The next step on our journey into investing and economics should be obvious at this point:
What should we be investing in? Continue reading “What to Invest In”
This is assumed to be due to being in their formative years when the 2008 recession happened. One expert noted that prior generations saw “plenty of boom times where the stock market was going up, home prices were going up, so they didn’t feel they had to save.”
Millennials saw that markets can go down and home prices can go down and placed more emphasis on emergency savings and a bit less on consumption.
That’s great news! The bad news is that Millennials aren’t investing the extra cash that they are stowing away. Continue reading “You Need to Be Investing!”
There is a dispute over how you should be investing your money and Warren Buffett has lined himself up as the antagonist of hedge fund managers.
Before jumping into the fight, a quick primer on active and passive investing: Active funds are actively managed (and clearly creatively named) funds in which the fund manager tries to pick investments that will perform better than the market. Passive funds (or index funds) are funds that simply try to match an index rather than beat it. For example, instead of trying to pick the companies that will outperform the market, a passive S&P 500 index fund will purchase every company in the S&P 500.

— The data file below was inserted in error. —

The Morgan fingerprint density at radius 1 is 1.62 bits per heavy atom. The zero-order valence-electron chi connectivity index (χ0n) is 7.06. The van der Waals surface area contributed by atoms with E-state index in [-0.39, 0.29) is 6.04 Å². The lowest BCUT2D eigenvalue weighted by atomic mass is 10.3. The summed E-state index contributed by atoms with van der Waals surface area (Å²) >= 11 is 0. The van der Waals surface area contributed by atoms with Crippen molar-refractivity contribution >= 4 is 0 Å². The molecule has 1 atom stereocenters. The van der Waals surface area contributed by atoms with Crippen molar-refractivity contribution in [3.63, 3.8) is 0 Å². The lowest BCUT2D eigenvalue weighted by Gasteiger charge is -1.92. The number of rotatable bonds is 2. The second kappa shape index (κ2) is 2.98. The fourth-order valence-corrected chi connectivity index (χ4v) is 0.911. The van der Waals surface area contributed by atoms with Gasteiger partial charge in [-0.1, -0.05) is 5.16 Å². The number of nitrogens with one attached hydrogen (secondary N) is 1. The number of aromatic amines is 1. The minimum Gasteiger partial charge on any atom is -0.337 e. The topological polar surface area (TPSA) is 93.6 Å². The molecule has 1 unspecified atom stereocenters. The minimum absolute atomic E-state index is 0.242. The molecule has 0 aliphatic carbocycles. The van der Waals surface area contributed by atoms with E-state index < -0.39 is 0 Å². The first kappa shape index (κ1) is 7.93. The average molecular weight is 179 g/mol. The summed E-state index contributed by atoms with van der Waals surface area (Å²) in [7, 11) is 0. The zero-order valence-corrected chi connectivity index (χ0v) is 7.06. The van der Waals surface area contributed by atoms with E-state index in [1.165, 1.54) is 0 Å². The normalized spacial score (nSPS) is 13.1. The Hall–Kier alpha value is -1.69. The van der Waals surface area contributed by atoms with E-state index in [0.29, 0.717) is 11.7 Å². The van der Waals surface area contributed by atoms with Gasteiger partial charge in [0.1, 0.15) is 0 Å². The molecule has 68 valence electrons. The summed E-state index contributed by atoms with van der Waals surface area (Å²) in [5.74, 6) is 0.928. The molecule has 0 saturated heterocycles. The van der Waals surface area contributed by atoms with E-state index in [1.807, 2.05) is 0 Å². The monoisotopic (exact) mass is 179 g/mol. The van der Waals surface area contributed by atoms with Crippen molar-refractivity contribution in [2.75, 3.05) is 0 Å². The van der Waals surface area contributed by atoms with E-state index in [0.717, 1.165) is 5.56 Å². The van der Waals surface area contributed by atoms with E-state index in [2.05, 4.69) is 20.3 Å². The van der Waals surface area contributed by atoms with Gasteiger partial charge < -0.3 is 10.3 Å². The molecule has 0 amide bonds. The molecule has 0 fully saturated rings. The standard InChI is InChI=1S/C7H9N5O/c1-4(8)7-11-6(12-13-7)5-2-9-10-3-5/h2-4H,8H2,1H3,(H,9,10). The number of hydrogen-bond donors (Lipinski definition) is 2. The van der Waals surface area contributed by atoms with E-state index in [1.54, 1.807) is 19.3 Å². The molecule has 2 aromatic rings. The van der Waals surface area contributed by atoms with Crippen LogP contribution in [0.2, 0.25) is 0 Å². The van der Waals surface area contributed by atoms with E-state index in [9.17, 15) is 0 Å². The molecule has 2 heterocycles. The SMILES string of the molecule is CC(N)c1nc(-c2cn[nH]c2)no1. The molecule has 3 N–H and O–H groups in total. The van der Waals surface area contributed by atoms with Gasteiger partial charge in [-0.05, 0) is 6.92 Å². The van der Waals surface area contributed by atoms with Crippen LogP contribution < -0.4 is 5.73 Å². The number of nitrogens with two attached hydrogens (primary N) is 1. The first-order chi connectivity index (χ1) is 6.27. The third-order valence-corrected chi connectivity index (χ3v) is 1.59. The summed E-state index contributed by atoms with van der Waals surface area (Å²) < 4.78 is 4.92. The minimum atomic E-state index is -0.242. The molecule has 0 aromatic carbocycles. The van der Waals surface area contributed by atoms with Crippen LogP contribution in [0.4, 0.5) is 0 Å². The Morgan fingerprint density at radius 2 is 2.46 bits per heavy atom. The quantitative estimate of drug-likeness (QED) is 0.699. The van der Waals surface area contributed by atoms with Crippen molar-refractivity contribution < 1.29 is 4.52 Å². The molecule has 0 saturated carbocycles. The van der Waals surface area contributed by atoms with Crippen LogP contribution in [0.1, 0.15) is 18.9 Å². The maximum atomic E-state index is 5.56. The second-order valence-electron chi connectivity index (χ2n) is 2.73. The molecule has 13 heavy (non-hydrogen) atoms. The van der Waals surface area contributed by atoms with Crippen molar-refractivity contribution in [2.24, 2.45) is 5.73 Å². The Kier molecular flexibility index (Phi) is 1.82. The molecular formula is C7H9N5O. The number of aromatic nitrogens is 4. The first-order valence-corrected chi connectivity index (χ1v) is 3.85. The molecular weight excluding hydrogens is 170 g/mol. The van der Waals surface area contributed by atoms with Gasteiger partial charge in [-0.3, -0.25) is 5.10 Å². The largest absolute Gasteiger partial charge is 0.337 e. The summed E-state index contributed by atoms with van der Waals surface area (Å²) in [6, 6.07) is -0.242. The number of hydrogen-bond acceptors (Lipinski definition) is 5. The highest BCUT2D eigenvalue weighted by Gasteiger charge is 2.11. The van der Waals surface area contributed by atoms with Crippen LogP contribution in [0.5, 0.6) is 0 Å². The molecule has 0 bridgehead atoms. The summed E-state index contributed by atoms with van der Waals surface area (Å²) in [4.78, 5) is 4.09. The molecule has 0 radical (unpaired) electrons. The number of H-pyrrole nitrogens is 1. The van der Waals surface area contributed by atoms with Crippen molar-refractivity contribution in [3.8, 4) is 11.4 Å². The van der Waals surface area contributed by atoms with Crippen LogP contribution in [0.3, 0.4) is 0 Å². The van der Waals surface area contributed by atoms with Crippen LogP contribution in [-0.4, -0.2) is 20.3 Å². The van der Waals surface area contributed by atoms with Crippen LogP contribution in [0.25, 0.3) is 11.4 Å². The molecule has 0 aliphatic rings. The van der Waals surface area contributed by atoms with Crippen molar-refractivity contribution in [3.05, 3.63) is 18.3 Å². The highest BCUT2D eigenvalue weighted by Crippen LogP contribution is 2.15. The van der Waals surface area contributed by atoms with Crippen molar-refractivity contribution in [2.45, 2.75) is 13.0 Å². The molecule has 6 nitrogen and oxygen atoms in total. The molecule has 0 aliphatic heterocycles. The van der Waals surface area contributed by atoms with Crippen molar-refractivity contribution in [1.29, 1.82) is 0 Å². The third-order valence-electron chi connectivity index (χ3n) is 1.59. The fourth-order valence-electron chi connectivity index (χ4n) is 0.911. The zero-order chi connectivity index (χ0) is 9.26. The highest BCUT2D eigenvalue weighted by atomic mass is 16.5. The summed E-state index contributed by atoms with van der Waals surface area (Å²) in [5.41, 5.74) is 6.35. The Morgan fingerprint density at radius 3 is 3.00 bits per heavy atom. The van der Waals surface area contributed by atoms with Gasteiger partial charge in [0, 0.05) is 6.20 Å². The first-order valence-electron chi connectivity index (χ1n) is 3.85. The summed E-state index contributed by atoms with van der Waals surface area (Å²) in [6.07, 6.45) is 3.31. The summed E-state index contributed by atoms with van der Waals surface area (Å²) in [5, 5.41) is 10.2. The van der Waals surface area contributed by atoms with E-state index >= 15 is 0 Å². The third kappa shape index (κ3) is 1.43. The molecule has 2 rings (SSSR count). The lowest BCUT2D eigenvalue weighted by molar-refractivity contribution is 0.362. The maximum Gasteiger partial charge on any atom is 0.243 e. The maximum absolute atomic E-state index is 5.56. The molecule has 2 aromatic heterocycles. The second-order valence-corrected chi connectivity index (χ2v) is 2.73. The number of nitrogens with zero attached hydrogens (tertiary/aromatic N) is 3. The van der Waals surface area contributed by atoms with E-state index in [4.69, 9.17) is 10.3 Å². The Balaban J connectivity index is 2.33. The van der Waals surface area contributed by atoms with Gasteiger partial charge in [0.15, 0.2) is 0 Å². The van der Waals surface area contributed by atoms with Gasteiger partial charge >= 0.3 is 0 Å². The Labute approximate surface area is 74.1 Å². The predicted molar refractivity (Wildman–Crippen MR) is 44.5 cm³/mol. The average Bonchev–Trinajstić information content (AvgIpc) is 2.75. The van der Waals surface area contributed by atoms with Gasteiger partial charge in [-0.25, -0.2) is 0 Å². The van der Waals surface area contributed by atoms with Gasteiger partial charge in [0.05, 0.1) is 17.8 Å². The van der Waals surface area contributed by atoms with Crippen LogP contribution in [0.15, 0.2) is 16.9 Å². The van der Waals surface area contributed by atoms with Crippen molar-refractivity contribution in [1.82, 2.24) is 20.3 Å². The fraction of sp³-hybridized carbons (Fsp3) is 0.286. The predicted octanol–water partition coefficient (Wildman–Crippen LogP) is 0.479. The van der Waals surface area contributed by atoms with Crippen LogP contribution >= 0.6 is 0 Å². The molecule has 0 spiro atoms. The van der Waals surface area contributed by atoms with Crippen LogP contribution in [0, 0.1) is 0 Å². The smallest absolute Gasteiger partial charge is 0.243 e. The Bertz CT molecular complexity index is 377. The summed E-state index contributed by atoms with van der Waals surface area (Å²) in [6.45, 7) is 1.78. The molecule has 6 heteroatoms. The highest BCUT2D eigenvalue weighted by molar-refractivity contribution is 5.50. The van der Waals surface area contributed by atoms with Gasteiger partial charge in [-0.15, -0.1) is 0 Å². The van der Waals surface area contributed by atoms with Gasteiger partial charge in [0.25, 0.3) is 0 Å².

Warren Buffett, the third richest man in the world, is a big believer in passive investing for the average investor. While he takes an active role in managing the investments of his company, Berkshire Hathaway, he believes that the vast majority of people are better off placing their money in low fee index funds and investing passively. Continue reading “Buffett’s Bet”